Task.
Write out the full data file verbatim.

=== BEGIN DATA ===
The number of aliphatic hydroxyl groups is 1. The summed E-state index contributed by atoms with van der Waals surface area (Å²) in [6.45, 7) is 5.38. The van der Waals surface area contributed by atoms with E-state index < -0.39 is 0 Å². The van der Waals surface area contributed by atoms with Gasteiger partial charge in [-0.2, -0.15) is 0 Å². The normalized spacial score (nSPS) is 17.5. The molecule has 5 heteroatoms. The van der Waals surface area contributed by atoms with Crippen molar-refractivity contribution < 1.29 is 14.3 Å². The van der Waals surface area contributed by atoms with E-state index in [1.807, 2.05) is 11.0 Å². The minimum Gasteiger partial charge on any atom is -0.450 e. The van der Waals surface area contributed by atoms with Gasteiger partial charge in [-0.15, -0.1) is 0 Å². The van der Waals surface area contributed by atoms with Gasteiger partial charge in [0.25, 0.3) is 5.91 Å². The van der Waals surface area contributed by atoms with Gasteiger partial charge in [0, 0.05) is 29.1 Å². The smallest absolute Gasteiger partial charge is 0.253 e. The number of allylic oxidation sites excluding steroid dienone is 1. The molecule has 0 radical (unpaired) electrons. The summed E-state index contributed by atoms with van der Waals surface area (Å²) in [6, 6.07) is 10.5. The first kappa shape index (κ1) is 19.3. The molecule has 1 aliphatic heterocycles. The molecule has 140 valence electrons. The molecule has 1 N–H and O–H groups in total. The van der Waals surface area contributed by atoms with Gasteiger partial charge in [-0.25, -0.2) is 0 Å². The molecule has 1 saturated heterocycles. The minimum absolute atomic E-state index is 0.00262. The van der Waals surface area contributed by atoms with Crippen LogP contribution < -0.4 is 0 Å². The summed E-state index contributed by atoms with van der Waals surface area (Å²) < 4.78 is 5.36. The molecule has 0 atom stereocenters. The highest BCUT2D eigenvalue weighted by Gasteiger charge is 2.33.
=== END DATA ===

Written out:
The number of aliphatic hydroxyl groups is 1. The summed E-state index contributed by atoms with van der Waals surface area (Å²) in [6.45, 7) is 5.38. The van der Waals surface area contributed by atoms with E-state index < -0.39 is 0 Å². The van der Waals surface area contributed by atoms with Gasteiger partial charge in [-0.2, -0.15) is 0 Å². The normalized spacial score (nSPS) is 17.5. The molecule has 5 heteroatoms. The van der Waals surface area contributed by atoms with Crippen molar-refractivity contribution < 1.29 is 14.3 Å². The van der Waals surface area contributed by atoms with E-state index in [1.807, 2.05) is 11.0 Å². The minimum Gasteiger partial charge on any atom is -0.450 e. The van der Waals surface area contributed by atoms with Gasteiger partial charge in [-0.15, -0.1) is 0 Å². The van der Waals surface area contributed by atoms with Gasteiger partial charge in [0.25, 0.3) is 5.91 Å². The van der Waals surface area contributed by atoms with Gasteiger partial charge in [0, 0.05) is 29.1 Å². The smallest absolute Gasteiger partial charge is 0.253 e. The number of allylic oxidation sites excluding steroid dienone is 1. The molecule has 0 radical (unpaired) electrons. The summed E-state index contributed by atoms with van der Waals surface area (Å²) in [6, 6.07) is 10.5. The first kappa shape index (κ1) is 19.3. The molecule has 1 aliphatic heterocycles. The molecule has 140 valence electrons. The molecule has 1 N–H and O–H groups in total. The van der Waals surface area contributed by atoms with Gasteiger partial charge in [-0.25, -0.2) is 0 Å². The molecule has 1 saturated heterocycles. The minimum absolute atomic E-state index is 0.00262. The van der Waals surface area contributed by atoms with Crippen LogP contribution < -0.4 is 0 Å². The summed E-state index contributed by atoms with van der Waals surface area (Å²) < 4.78 is 5.36. The molecule has 0 atom stereocenters. The highest BCUT2D eigenvalue weighted by Gasteiger charge is 2.33.